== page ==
The users of the system buy shares in the corporation, and then are charged fees for using the clearinghouse. It may be that, like the Boston Athenaeum, or even the old Puritan New England churches, there are eventually shareholders (or pewholders) and simple annual-fee membership, but, to capitalize the thing, you need money, and that means shareholders, so those are the first members.

The actual operation is, as Vinnie noted, just a box on a rack. Periodically, members mail a signed message to that box containing a summary, by domain name or IP address owner, or whatever works, of the top users of their inbound SMTP machine by number of messages sent. These mail messages to the server are actually invoices to those very counter parties, payable in cash, by some predetermined and standard settlement date. To keep *every* mail message from being accounted for, only the top-volume mailers will be summarized, because, in addition to some fixed yearly operating assessment, there will also be some reasonable fee per transaction.

Periodically, in what amounts to a two-dimensional matrix with domain owners on both axes, mail traffic is crossed and netted out. The World's mail to Earthlink is deducted from Earthlink's mail to The World, and the ISP with a the positive balance pays up.

If someone is not a member of the clearinghouse, they are sent a bill, by the clearinghouse, on behalf of member firms involved. When the money comes in, it is paid out to the appropriate member firms. If the bill is unpaid long enough, and it accretes a large enough balance, the clearing corporations hires a lawyer to collect it, or, better, just sells the receivable, which is frequently done today for all kinds of things.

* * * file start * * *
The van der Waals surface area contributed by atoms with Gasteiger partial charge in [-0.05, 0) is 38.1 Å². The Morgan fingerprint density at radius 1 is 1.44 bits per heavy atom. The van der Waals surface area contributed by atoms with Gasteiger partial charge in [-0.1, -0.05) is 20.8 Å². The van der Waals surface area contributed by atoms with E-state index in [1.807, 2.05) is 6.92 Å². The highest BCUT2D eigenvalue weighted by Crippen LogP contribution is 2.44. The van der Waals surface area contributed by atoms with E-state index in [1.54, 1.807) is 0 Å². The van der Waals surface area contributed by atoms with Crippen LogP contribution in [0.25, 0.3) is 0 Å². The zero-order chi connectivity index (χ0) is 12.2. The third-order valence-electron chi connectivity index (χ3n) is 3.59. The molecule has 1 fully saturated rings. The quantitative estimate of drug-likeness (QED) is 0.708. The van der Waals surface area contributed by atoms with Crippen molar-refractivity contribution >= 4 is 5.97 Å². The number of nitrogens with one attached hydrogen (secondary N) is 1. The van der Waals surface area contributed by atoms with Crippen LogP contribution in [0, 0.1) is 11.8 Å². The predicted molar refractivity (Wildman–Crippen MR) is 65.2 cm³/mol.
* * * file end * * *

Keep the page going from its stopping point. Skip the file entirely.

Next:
That's it, and here's what you get when you do this.

First and foremost, the cost of email is allocated somewhere. Most important, it's allocated to the people who incur that cost, the senders of email. The more people send mail, in particular mail which games the current email "commons", the more they're liable for.

Second, it completely ignores the small, individual, "retail" sender of occasional email. It's absolutely certain that the market can only price large aggregates of mail, and not every single piece of mail. Furthermore, only spammers and commercial emailers will send so much mail to a single ISP that they will show up on that ISP's accumulated transaction radar.

Third, as you've probably noticed, it puts, for the first time, an economic value on the damage of spam both to specific recipients of spam, and across the *entire* internet; furthermore, it sends spammers, and more important, ISPs that enable spammers, a bill, which they must pay, or suffer economic, and eventually legal, consequences.

It charges up a giant legal-fee "capacitor", which any self-respecting lawyer would cheerfully pull the trigger on sooner or later, zapping spammers and their technological enablers, first with extremely documented lawsuits, and, if they persist, with criminal action, all without passing any additional legislation or promulgating any new regulations. The last time I looked, theft of service was illegal in all jurisdictions around the world.